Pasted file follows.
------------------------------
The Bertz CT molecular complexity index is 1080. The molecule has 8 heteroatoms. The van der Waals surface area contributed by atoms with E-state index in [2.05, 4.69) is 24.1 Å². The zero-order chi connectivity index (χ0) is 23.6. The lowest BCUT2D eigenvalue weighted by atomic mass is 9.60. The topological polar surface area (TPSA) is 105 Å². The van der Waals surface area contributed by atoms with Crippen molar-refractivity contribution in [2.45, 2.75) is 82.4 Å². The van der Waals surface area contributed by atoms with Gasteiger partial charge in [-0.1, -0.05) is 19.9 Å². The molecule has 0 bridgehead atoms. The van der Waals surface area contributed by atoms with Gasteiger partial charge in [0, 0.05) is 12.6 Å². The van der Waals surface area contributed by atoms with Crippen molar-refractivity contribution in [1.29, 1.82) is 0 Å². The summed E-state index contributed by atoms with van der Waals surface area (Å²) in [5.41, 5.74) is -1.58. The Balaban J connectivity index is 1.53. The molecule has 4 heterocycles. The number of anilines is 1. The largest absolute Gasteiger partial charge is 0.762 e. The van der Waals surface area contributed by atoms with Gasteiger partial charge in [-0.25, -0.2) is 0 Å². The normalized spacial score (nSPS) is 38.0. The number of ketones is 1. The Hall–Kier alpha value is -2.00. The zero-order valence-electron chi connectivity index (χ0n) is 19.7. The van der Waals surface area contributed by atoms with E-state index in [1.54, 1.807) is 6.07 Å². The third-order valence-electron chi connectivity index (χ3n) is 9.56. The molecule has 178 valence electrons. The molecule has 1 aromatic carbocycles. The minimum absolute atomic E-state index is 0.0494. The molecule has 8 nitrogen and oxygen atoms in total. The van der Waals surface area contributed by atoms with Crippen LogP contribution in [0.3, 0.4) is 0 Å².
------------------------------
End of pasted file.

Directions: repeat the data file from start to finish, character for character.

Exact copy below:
The Bertz CT molecular complexity index is 1080. The molecule has 8 heteroatoms. The van der Waals surface area contributed by atoms with E-state index in [2.05, 4.69) is 24.1 Å². The zero-order chi connectivity index (χ0) is 23.6. The lowest BCUT2D eigenvalue weighted by atomic mass is 9.60. The topological polar surface area (TPSA) is 105 Å². The van der Waals surface area contributed by atoms with Crippen molar-refractivity contribution in [2.45, 2.75) is 82.4 Å². The van der Waals surface area contributed by atoms with Gasteiger partial charge in [-0.1, -0.05) is 19.9 Å². The molecule has 0 bridgehead atoms. The van der Waals surface area contributed by atoms with Gasteiger partial charge in [0, 0.05) is 12.6 Å². The van der Waals surface area contributed by atoms with Crippen molar-refractivity contribution in [1.29, 1.82) is 0 Å². The summed E-state index contributed by atoms with van der Waals surface area (Å²) in [5.41, 5.74) is -1.58. The Balaban J connectivity index is 1.53. The molecule has 4 heterocycles. The number of anilines is 1. The largest absolute Gasteiger partial charge is 0.762 e. The van der Waals surface area contributed by atoms with Gasteiger partial charge in [-0.25, -0.2) is 0 Å². The normalized spacial score (nSPS) is 38.0. The number of ketones is 1. The Hall–Kier alpha value is -2.00. The zero-order valence-electron chi connectivity index (χ0n) is 19.7. The van der Waals surface area contributed by atoms with E-state index in [1.54, 1.807) is 6.07 Å². The third-order valence-electron chi connectivity index (χ3n) is 9.56. The molecule has 178 valence electrons. The molecule has 1 aromatic carbocycles. The minimum absolute atomic E-state index is 0.0494. The molecule has 8 nitrogen and oxygen atoms in total. The van der Waals surface area contributed by atoms with Crippen LogP contribution in [0.3, 0.4) is 0 Å².